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Meet the Bugatti Veyron, the 400km/h super-supercar

A close encounter with this vehicular god at the Melbourne Motor Show left us weak at the knees.

No, we didn't get to drive it at 400km/h, nor did we even get to drive it, but a close encounter with this vehicular god at the Melbourne Motor Show was enough to leave us weak kneed.

Even those who know little about cars are awestruck by the car's off the wall styling. From its horse-shoe style grille all the way to its rounded rump, the Bugatti Veyron 16.4 -- to give it its full name -- is impossibly low, voluptuous and outrageously styled.

Although the Veyron on display at the 2008 Melbourne Motor Show isn't finished in the car's distinctive two-tone paint scheme, it had its rear spoiler deployed for a speed run. Coupled with the car's other aerodynamic devices, the spoiler should provide enough downforce to prevent the Bugatti from lifting off as you approach v-max.

The Veyron is a dream-child of VW's ex-chief, Dr. Ferdinand Piech; the VW Auto Group owns Bugatti, in addition to Audi, Bentley, Lamborghini, Seat and Skoda. Only 300 Veyrons will hand assembled in a designer factory in the town of Molsheim, France, close to the German border. The site was chosen not just to allow workers to view the nearby Vosges Mountains through the tall glass windows on the factory floor, but because it is close to Chateau St. Jean, the company's spiritual home.

Technically, the car is nothing short of amazing. There are ten radiators scattered around the Veyron -- a normal car has one, two or maybe three -- to cool the air-con, transmission, differential, as well as the engine. Speaking of the engine, it has two V8s joined together in a loose "W" shape to create a sixteen-cylinder behemoth. If you have to ask about the fuel economy figures, you're clearly not rich enough to own one.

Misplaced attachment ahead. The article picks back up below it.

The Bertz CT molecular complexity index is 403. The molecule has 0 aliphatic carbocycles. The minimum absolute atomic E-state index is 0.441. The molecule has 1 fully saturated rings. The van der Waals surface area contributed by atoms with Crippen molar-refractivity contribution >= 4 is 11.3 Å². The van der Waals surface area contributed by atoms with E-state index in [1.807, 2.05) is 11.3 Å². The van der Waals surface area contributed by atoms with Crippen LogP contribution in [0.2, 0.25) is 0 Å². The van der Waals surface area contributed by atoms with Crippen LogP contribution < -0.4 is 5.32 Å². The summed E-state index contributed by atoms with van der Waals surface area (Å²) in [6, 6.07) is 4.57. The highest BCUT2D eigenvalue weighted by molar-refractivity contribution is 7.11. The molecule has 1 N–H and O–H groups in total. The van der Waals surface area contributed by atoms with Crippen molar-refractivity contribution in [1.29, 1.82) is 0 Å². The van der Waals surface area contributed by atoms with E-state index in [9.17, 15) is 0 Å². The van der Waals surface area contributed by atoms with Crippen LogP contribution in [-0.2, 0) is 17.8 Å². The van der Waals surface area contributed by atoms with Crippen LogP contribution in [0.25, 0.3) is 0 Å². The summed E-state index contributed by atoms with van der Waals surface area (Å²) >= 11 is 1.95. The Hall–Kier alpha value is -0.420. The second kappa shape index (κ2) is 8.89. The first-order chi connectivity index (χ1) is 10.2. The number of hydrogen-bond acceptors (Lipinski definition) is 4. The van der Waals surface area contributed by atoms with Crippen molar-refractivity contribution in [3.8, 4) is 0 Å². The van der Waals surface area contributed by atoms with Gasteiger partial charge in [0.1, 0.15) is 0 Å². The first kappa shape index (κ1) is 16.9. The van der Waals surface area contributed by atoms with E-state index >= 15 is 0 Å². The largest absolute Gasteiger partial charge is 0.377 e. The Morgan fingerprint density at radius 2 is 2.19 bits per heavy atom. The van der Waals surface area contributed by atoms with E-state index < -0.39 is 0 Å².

To give this car some perspective, we've compiled a little cheat sheet, pitting the Veyron against Australia's biggest selling car, the Holden Commodore, and the top dog of Porsche's 911 family, the GT2.


Bugatti Veyron 16.4

Porsche 911 GT2

Holden Commodore SS-V Price €1 million (AU$2.5 million) AU$425,700 AU$52,790 Engine 8.0-litre W16 3.6-litre boxer six 6.0-litre V8 Power 736kW @ 6,000rpm 390kW @ 6,500rpm 270kW @ 5,700rpm Torque 1,250Nm @ 2,200-5,500rpm 680Nm @ 2,000-4,500rpm 530Nm @ 4,400rpm Weight 1,888kg 1,440kg 1,790kg Driven wheels Four-wheel drive Rear-wheel drive Rear-wheel drive 0-100km/h 2.5 seconds 3.7 seconds 5.9 seconds 0-200km/h 7.3 seconds 11.2 seconds not quoted 0-300km/h 16.7 seconds not quoted not quoted 0-400km/h 55.6 seconds not quoted not quoted Maximum speed 407km/h 329km/h 250km/h

Let's face it, there's no real point in making a road-legal car that can do 400km/h, albeit under strictly controlled conditions (think a tyre change and a VW-approved race track), except to show that you can. That doesn't diminish the strength of Bugatti's achievement though.